Scientists are more likely to study bold and beautiful blooms, but ugly flowers matter too


Myricaria germanica is a rare and endangered species hit hard by climate change, but little research is undertaken to help save it.
Martino Adamo, Author provided

Kingsley Dixon, Curtin UniversityWe all love gardens with beautiful flowers and leafy plants, choosing colourful species to plant in and around our homes. Plant scientists, however, may have fallen for the same trick in what they choose to research.

Our research, published today in Nature Plants, found there’s a clear bias among scientists toward visually striking plants. This means they’re more likely chosen for scientific study and conservation efforts, regardless of their ecological or evolutionary significance.

To our surprise, colour played a major role skewing researcher bias. White, red and pink flowers were more likely to feature in research literature than those with dull, or green and brown flowers. Blue plants — the rarest colour in nature — received most research attention.

But does this bias matter? Plants worldwide are facing mass extinction due to environmental threats such as climate change. Now, more than ever, the human-induced tide of extinction means scientists need to be more fair-handed in ensuring all species have a fighting chance at survival.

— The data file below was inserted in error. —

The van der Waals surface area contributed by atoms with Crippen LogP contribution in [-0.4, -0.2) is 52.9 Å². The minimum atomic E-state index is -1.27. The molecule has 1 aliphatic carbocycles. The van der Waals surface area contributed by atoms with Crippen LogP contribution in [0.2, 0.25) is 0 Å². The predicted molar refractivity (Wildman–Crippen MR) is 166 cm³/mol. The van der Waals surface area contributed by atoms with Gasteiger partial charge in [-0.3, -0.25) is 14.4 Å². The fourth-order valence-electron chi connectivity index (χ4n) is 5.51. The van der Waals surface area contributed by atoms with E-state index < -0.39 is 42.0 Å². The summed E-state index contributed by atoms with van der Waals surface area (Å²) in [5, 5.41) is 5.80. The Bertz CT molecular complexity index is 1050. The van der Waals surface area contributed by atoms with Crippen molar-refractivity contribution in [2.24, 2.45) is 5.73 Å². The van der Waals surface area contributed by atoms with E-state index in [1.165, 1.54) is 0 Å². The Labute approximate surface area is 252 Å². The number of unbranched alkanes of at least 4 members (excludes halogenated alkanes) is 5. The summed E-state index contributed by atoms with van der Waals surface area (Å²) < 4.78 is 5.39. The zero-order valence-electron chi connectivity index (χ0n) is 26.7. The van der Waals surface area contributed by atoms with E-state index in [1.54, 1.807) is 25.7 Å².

Hidden plants in carpets of wildflowers

I was part of an international team that sifted through 280 research papers from 1975 to 2020, and analysed 113 plant species found in the southwestern Alps in Europe.

The Alps is a global biodiversity hotspot and the subject of almost 200 years of intensive plant science. But climate change is now creating hotter conditions, threatening many of its rarest species.

White flower with mountains in background
Edelweiss is a charismatic plant of the Alps that heralds spring.
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Carpeted in snow for much of the year, the brief yet explosive flowering of Europe’s alpine flora following the thaw is a joy to behold. Who was not bewitched when Julie Andrews danced in an alpine meadow in its full spring wildflower livery in The Sound of Music? Or when she sung “edelweiss”, one of the charismatic plants of the Alps that heralds spring?